@dtuuri & @dmspilot , I think I’m getting the picture now. You don’t get out of the skid, but by putting in a little opposite control pressure to ‘lessen’ the skid, so to speak, you are cross controlled. You haven’t flipped it all the way over to the other side into a slip yet, but you have little up aileron on the right wing as you try to reduce the bank angle or just stop the rate of roll to the left while still holding left rudder. Is that about right?
Even without the over-banking tendency and instead just letting it start to roll toward the earth side rudder and left turning tendencies, if you increase angle of attack at that point to above the AoA for a stall, one wing (the down toward earth wing) will stall and it’ll spin in the direction of the down (toward earth) rudder (skid).
Stepping on the ground (rudder toward earth and low wing) is “pro-spin” rudder input, stepping on the sky (rudder away from the ground is generally anti-spin and Skyhawks and other docile airplanes don’t like to spin out of slips. The nose will fall through and keep enough airspeed over both wings.
Also note that prop driven aircraft in the US typically spin better to the left than right. All of the left turning tendencies are essentially pro-spin to the left as mentioned above. Add even more bottom rudder and they’ll go right into it.
Going right is harder and some trainer airplanes need some coaxing by entering a little faster and pulling to above stall AoA a little quicker (almost an accelerated stall but not quite) while adding earth side rudder to the right and opposite aileron to get it to barely roll over kinda on its back and into the rotation.
Spinning Skyhawks isn’t as common as it once was. They don’t really want to go to the right as much as to the left, and if you remember to “step on the sky” if cross-controlled at all, they won’t want to start rotation, the nose will tend to fall first as it mushes around the corner in a slip.
Skid (step on the ground) and get the AoA up fairly quickly and they’ll go either way. But they’ll go left easier.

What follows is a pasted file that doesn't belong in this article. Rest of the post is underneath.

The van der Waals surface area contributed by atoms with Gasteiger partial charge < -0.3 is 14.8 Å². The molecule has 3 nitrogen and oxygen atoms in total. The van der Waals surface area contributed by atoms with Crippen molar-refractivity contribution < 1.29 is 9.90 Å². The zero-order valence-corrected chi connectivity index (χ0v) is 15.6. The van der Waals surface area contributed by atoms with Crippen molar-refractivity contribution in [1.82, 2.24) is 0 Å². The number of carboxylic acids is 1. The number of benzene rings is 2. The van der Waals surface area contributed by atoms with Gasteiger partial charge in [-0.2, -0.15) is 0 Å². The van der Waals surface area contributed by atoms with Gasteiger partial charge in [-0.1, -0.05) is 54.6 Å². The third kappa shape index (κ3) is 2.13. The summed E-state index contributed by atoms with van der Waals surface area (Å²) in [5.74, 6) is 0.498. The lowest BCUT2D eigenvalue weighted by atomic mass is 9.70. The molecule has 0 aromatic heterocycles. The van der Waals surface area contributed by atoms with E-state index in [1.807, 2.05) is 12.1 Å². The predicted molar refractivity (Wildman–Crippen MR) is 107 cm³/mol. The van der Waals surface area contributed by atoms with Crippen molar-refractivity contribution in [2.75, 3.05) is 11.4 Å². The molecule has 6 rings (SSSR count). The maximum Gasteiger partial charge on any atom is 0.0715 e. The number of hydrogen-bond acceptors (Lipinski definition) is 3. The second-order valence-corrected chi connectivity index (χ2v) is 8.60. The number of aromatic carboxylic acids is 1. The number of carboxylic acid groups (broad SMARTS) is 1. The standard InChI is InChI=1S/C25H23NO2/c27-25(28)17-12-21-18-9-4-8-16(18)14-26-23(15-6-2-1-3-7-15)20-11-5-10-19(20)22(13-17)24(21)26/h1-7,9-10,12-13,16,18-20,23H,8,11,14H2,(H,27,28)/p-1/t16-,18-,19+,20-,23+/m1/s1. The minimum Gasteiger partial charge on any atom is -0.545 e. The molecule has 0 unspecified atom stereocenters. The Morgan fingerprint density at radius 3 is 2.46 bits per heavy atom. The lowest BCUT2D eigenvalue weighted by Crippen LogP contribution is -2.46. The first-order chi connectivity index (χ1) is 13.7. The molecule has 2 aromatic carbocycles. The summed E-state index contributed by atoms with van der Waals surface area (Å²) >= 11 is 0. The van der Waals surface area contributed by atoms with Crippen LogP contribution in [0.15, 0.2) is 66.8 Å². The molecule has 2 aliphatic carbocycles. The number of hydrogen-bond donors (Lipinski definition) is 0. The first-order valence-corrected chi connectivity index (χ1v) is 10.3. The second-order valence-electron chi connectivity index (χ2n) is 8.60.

Now think about the normal left hand pattern. Left turns. Pilot overshoots final and is low. They pull back instinctively without adding enough power and at the same time step on the ground trying to hurry the nose around with yaw... perfect setup for the only spin a Skyhawk likes to do easily.
Make that a right hand pattern and they push the power up sooner, and the airplane ends up slipping around the corner or being close to coordinated instead.
I find pictures to be worth 1000 words, to coin a phrase. See page 126 here. While that plane is shown in level flight it could as easily be drawn in a turn either way by tilting the horizon one way or the other. I.e., it could be either skidding or slipping, depending on your point of view. Assume the drawing is made just as the plane hangs on the precipice of a stall and assume the pilot has recognized that fact and made the ailerons neutral (to eliminate a confounding factor). What happens next is the trailing wing stalls. It stalls before the leading wing despite having an apparent lower angle of attack due to the dihedral of the wings. Why does this happen? I don't exactly know for sure. It does, though, and I'd bet my life on it. I think (and Bill Kershner did too) it's caused by turbulence across the fuselage disturbing the laminar flow over the wing. Maybe it's a local change in the relative wind direction against the trailing wing as it bends under the fuselage and swoops up toward the bottom of the trailing wing (that doesn't explain why the same thing happens in a low wing). Who knows? Maybe Nauga knows? For Leighton Collins' treatise on all this, see here, page 337.
EDIT: I see my post here didn't answer your question. Yes, it's about right.
I love math as much as the next guy, but holy crap talk about over complicating things.
I bet if someone asked some of you for a cookie recipe, you'd go all the way back to describe how the planting needs to be done for the wheat to make the flour along with raising the chickens for the eggs, etc...
I saved a bookmark to the derivation for future reference!
First we’d need to know if the chicken or the egg came first